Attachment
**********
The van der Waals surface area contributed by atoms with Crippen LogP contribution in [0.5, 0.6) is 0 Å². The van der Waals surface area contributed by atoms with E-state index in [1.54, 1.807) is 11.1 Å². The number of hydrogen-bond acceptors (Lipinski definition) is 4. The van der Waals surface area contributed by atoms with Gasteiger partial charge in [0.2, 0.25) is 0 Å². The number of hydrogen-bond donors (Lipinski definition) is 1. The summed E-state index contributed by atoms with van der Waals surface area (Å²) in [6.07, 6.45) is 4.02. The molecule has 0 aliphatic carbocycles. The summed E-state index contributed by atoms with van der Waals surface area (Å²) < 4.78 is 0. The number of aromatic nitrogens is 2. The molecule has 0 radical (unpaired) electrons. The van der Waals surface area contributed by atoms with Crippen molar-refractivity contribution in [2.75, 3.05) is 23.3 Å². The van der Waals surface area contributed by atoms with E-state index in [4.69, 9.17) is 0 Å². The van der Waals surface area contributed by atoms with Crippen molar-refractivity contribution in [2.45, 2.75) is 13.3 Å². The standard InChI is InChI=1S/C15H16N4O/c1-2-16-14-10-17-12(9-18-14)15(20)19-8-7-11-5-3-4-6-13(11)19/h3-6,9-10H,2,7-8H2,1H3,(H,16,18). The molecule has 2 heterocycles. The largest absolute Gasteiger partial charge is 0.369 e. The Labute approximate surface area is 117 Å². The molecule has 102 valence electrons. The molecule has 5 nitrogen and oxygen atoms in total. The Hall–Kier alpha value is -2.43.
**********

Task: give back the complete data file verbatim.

The van der Waals surface area contributed by atoms with Crippen LogP contribution in [0.5, 0.6) is 0 Å². The van der Waals surface area contributed by atoms with E-state index in [1.54, 1.807) is 11.1 Å². The number of hydrogen-bond acceptors (Lipinski definition) is 4. The van der Waals surface area contributed by atoms with Gasteiger partial charge in [0.2, 0.25) is 0 Å². The number of hydrogen-bond donors (Lipinski definition) is 1. The summed E-state index contributed by atoms with van der Waals surface area (Å²) in [6.07, 6.45) is 4.02. The molecule has 0 aliphatic carbocycles. The summed E-state index contributed by atoms with van der Waals surface area (Å²) < 4.78 is 0. The number of aromatic nitrogens is 2. The molecule has 0 radical (unpaired) electrons. The van der Waals surface area contributed by atoms with Crippen molar-refractivity contribution in [2.75, 3.05) is 23.3 Å². The van der Waals surface area contributed by atoms with E-state index in [4.69, 9.17) is 0 Å². The van der Waals surface area contributed by atoms with Crippen molar-refractivity contribution in [2.45, 2.75) is 13.3 Å². The standard InChI is InChI=1S/C15H16N4O/c1-2-16-14-10-17-12(9-18-14)15(20)19-8-7-11-5-3-4-6-13(11)19/h3-6,9-10H,2,7-8H2,1H3,(H,16,18). The molecule has 2 heterocycles. The largest absolute Gasteiger partial charge is 0.369 e. The Labute approximate surface area is 117 Å². The molecule has 102 valence electrons. The molecule has 5 nitrogen and oxygen atoms in total. The Hall–Kier alpha value is -2.43.